We mustn’t hide our wishes

Daisuke F | Physician |

There are wishes that every single person wants to attain – such as happiness, love, and peace, while there are wishes that are interesting for somebody but not for everybody – such as reputation, promotion or money.

Same can be said about the wishes that people have when they have a serious illness. There are some studies on things that people wish to have when they become very sick. The study shows that some of the wishes are common among almost all the patients, while there are wishes that are specific to some people but not to everybody.

Most people wish to have “physical and mental comfort”, “good relationship with family and medical staff,” and “being respected as an individual, and “maintaining hope and pleasure”, when they have got very sick. However, there are other wishes which may look very natural to some of you, but not to other people. The following are some examples: while many people wish to “fight the illness as much as I can”, some people consider illness as a part of their natural life and try to accept it and live with it. Some people consider religion is an integral part in coping with serious illnesses, while other people do not think so.

You should not expect that your wishes are obvious to everybody, even to your doctor or to your loved ones. They may understand very well part of your wishes, but they are not necessarily familiar with all of your wishes. This is especially true when it comes to sensitive topics such as life and death, or decisions that may relate to it. The key message is that you should clearly tell your wish to your loving ones, so that they can work with you to effectively reach what you wish for.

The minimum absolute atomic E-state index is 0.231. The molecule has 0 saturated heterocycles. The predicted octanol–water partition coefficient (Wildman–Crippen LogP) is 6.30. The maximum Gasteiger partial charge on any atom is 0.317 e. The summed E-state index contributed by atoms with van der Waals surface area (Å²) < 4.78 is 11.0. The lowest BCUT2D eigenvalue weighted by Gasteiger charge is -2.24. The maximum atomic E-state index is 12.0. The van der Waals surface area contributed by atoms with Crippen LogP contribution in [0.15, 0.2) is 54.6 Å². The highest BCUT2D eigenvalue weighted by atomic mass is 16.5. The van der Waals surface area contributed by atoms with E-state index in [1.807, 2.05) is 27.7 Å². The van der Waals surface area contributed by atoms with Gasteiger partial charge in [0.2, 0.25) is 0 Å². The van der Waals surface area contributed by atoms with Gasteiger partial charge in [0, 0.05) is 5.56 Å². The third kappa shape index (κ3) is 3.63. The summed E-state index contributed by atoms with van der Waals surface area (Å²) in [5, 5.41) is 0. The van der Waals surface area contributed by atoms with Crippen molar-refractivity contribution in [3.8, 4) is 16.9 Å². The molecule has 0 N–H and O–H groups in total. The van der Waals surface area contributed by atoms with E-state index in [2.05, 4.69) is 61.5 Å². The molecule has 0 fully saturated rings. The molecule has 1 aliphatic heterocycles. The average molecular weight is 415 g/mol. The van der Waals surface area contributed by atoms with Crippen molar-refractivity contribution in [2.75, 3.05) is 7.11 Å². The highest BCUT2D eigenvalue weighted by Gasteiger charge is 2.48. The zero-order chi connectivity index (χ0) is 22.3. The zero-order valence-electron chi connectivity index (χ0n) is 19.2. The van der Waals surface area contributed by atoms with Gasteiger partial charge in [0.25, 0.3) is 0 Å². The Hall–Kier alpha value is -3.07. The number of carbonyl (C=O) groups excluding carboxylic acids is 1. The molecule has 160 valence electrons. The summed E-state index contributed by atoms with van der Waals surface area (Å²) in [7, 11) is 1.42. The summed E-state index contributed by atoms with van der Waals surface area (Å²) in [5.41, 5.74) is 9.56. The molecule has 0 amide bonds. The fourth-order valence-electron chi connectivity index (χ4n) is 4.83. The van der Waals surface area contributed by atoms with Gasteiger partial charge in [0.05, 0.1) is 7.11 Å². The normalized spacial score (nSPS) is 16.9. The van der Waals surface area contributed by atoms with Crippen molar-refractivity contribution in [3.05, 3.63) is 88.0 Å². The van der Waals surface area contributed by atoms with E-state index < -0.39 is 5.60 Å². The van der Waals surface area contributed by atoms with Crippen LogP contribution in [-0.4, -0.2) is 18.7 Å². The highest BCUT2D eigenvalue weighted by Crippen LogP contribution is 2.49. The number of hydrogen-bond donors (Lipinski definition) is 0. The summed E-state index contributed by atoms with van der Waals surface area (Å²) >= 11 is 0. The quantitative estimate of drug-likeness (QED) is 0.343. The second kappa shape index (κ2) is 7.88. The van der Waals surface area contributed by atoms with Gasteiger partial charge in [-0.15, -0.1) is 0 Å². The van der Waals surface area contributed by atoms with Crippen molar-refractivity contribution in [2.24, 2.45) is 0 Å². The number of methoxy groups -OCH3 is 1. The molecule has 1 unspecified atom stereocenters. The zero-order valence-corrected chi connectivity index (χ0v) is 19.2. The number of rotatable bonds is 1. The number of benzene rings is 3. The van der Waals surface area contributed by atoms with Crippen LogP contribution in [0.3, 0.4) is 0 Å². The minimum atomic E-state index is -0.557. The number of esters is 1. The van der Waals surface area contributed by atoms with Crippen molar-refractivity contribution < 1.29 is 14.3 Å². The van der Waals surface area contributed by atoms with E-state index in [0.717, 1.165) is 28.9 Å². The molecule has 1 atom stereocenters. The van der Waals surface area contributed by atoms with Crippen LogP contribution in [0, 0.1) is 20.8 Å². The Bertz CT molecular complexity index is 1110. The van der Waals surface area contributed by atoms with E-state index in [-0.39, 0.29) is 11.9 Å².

1. Having recently lost a number of close relatives to cancer, and being with them through their diagnosis, treatment and death, I have observed that those who most clearly know what they want, and then ask for it seem to have better lives while living with their disease. Some were very clear about what they wanted to happen, both during their living time, and after they died. These people were able to truly live until the day they couldn’t anymore. They were present for themselves and for all of us who loved them. One told me that the year of her illness was one of the “best years of her life”. She requested visits from those she loved, and even attended her own “wake” just a few days before she died. Everyone was stopping by to see her; her entire family was there; there was a lot of delicious food delivered by friends and neighbors, and it was like a party for her. She said, “Here I am being waked, and I get to be here to see everybody. I even get to eat the food!” What a lady! She lived as she wished!

    Carol Jamison | | 4:52pm

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